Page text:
Yesterday, I shared a link on Twitter and Facebook to Julia Magnusson's post about the latest Land's End catalog gaffe. And lo and behold! The power of social media! Land's End responded and asked if they could email me some background from their creative team. Sure! Please do explain why your catalog says math is hard on Chloe's backpack page and superheroes are tough on Matthew's! I'll bet that's some good reading!
To their credit, they immediately sent exactly what they promised. Here's the email in full.
First, thank you for reading! We realize how much information competes for your time.
When brainstorming the “tougher than long division” headline, our (coed) writing team asked themselves, What was tough when we were kids? Superheroes, sure. And homework. Especially math homework. And especially the long division part of math homework. That was the genesis of the headline.
We wrote the line on a page offering backpacks for boys and girls alike, thus weren’t thinking about gender. Indeed the merchandise V.P. behind this catalog is a woman, as are the catalog designer, the Creative Director, many of our backpack designers and most of our internal catalog reviewers. None questioned the line (and trust us, they question a lot of headlines!)
So we didn’t perceive a gender bias, but we’re sorry if some readers did. Absolutely no bias was intended, nor would any be tolerated around here.
On the subject of smart young men and women, have a look at the MadBox™ a group of teens recently invented for us: http://youtu.be/Afy7B0MVA00
Thanks once again for reading, and for joining the conversation. We will be sure to give consideration to your concern in future.
Your friends at Lands' End
And you know what? I LOVE Land's End. I've reviewed their swimwear and their outerwear on my review blog. I think their products are top-notch. I have no wish to vilify them, but I've got to say it: Land's End, you screwed up. So why did your email not say, "Dear Rita, WOW. We didn't intend for those lines of copy to go only the pages with Chloe instead of Matthew. We're totally embarrassed. Won't happen again -- thanks for pointing out our mistake."
I tell ya, life ain't easy for a boy named "Sue."
Instead, I get "we didn't perceive a gender bias" and "there are females on our team and they didn't see anything wrong with it" and "here's a video of girls." Land's End, here's the sound of my head smashing into my desk: KAPOWEY!
My mother just left a while ago to take my eight-year-old daughter school shopping. She asked if I had any guidelines, and I said, "Please don't buy her anything that insinuates she's either brainless or trying to be sexy." And my mother said, "That shouldn't be too hard." And I said, "Not actually -- have you seen what they are marketing to eight-year-olds lately?"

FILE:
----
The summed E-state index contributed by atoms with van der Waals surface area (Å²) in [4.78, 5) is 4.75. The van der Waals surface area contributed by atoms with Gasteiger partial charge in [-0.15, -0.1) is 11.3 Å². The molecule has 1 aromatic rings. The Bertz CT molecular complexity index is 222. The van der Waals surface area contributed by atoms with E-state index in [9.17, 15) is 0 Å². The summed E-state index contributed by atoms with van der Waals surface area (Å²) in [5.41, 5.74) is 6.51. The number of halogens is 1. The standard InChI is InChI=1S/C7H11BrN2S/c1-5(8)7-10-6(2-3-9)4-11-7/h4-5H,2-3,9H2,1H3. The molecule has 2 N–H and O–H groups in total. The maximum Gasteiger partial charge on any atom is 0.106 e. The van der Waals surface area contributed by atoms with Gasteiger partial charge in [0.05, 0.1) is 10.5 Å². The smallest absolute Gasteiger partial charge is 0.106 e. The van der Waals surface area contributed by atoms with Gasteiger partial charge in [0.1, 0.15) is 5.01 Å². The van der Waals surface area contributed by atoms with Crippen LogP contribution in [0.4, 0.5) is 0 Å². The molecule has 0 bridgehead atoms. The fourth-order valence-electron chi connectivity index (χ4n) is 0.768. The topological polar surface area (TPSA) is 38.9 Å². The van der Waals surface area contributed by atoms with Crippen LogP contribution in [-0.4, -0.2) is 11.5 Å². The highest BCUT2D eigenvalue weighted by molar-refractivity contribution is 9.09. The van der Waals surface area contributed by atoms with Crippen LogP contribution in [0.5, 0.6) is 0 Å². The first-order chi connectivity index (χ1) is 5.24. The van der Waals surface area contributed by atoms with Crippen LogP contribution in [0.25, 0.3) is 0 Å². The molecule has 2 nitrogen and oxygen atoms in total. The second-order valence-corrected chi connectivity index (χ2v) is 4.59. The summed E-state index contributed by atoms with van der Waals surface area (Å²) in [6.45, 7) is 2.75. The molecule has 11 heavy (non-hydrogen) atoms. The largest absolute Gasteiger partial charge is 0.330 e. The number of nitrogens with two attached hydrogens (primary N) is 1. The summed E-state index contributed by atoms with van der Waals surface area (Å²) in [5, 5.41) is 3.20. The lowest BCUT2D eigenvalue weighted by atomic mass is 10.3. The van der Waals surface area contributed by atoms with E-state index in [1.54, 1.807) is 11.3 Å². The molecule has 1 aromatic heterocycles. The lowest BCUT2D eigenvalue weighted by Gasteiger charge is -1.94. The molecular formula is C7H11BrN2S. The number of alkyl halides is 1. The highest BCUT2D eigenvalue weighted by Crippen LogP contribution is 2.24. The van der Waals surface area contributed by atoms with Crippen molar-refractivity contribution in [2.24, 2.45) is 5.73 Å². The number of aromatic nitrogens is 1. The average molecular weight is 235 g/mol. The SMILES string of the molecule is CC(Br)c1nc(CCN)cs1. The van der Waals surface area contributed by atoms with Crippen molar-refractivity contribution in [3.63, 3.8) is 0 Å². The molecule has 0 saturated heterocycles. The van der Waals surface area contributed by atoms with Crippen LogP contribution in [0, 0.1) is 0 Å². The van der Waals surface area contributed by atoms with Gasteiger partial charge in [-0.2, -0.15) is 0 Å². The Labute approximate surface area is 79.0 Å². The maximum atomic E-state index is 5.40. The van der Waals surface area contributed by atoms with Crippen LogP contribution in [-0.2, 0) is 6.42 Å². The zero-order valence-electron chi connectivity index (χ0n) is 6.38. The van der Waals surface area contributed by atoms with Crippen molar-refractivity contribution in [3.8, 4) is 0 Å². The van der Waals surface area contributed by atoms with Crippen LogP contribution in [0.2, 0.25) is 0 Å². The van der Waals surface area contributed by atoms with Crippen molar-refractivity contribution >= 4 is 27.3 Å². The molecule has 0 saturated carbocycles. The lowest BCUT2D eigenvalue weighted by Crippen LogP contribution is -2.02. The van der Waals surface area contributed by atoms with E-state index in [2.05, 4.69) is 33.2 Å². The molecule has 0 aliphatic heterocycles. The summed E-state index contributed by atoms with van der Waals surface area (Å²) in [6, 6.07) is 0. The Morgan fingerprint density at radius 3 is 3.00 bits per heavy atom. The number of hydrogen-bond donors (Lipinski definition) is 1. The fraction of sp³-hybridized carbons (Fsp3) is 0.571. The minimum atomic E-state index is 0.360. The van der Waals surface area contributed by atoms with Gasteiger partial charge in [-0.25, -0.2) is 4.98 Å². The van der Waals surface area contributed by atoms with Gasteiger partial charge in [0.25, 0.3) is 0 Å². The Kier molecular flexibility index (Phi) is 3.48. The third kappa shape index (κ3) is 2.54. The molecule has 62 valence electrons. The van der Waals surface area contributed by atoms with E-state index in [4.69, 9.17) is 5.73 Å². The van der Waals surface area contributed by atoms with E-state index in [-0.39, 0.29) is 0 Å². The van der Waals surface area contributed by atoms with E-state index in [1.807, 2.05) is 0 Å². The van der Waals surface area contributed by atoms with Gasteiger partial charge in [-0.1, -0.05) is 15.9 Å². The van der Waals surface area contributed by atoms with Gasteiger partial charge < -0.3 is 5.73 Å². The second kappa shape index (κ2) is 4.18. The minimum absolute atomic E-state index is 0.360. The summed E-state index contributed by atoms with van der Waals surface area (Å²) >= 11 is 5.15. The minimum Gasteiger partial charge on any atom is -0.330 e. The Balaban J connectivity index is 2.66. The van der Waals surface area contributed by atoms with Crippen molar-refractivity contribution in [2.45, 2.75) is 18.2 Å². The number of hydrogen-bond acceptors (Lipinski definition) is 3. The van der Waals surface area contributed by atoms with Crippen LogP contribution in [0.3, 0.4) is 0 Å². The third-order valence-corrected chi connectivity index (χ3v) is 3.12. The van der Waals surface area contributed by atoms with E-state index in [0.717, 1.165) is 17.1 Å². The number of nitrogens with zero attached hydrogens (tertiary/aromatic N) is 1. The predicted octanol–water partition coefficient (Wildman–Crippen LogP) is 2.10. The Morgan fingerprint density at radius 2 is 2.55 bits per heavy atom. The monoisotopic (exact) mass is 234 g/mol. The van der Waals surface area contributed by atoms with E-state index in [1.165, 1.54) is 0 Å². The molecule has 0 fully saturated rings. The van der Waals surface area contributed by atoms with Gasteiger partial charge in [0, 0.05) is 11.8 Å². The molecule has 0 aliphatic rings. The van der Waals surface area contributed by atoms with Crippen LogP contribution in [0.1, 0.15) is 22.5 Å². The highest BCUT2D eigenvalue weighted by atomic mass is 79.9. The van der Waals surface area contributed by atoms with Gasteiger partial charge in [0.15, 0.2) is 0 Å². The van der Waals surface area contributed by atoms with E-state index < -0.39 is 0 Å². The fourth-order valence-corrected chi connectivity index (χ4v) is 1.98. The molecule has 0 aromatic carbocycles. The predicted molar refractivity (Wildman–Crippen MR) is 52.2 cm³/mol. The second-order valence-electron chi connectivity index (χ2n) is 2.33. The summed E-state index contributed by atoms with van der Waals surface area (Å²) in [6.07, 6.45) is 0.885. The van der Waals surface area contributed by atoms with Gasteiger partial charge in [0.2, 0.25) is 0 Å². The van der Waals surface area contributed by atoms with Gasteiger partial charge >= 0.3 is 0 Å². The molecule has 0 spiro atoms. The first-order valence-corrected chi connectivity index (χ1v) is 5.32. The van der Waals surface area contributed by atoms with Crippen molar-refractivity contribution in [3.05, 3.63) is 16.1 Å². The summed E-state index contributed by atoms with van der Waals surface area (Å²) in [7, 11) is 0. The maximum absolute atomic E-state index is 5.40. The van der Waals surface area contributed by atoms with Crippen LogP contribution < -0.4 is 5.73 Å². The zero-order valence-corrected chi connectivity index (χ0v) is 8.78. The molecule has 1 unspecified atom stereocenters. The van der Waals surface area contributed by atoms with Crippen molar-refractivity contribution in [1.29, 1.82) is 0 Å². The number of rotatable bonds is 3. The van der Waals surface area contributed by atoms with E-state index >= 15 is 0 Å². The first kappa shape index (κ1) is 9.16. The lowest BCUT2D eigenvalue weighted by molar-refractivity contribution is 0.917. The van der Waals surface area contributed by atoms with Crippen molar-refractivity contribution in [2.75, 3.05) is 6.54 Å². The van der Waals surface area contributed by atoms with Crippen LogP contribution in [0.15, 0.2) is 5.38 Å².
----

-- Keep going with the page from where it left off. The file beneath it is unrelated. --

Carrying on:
And there you go, Land's End! One of my favorite brands! Long division is hard! For girls! With purple backpacks! WHAT ARE YOU DOING AND HOW DO YOU NOT SEE IT?
Yes, some readers perceived this as a gender bias, and it's a very big deal. Yesterday I caught my daughter watching a show in which one grown man told another he was crying like a little girl. That's still treated on television like a totally fine mainstream thing to say -- that to cry like a girl is the worst possible insult one could give another. Still! And it's stuff like hard-math-for-purple-backpacks jokes that allows those gender biases to continue to permeate our culture, our capitalism and our politics in the year 2012.
Don't tell me your female VP intended the purple Chloe backpacks for boys. Don't tell me your creative team includes females. I'm sure it does. And they were wrong. Just because women have ovaries doesn't mean women don't perpetuate gender stereotypes, too. We ALL need to STOP DOING THAT. We need to stop acting like women are over-reacting when we call out gender stereotypes in advertising, in the media and coming out of the mouths of our politicians, business leaders and radio hosts.
Here's the deal: It's not okay just because you employ women. It doesn't have to be that big of a deal -- if you apologize and admit that was really dumb, which it was -- but if you imply with your it's-okay-because-we-didn't-mean-it-that-way email it has to go from oops-copy-on-the-wrong-page to wow-gender-bias. That unintended bias happens all the time in institutional racism and sexism and we have to constantly check ourselves and look for what is wrong that is ingrained in the structure of our society so it doesn't continue happening. And you're not.
My gifted-program daughter loved math in kindergarten and now entering third grade says she's no good at it, even though she still gets high scores. Where the hell is she getting such an idea?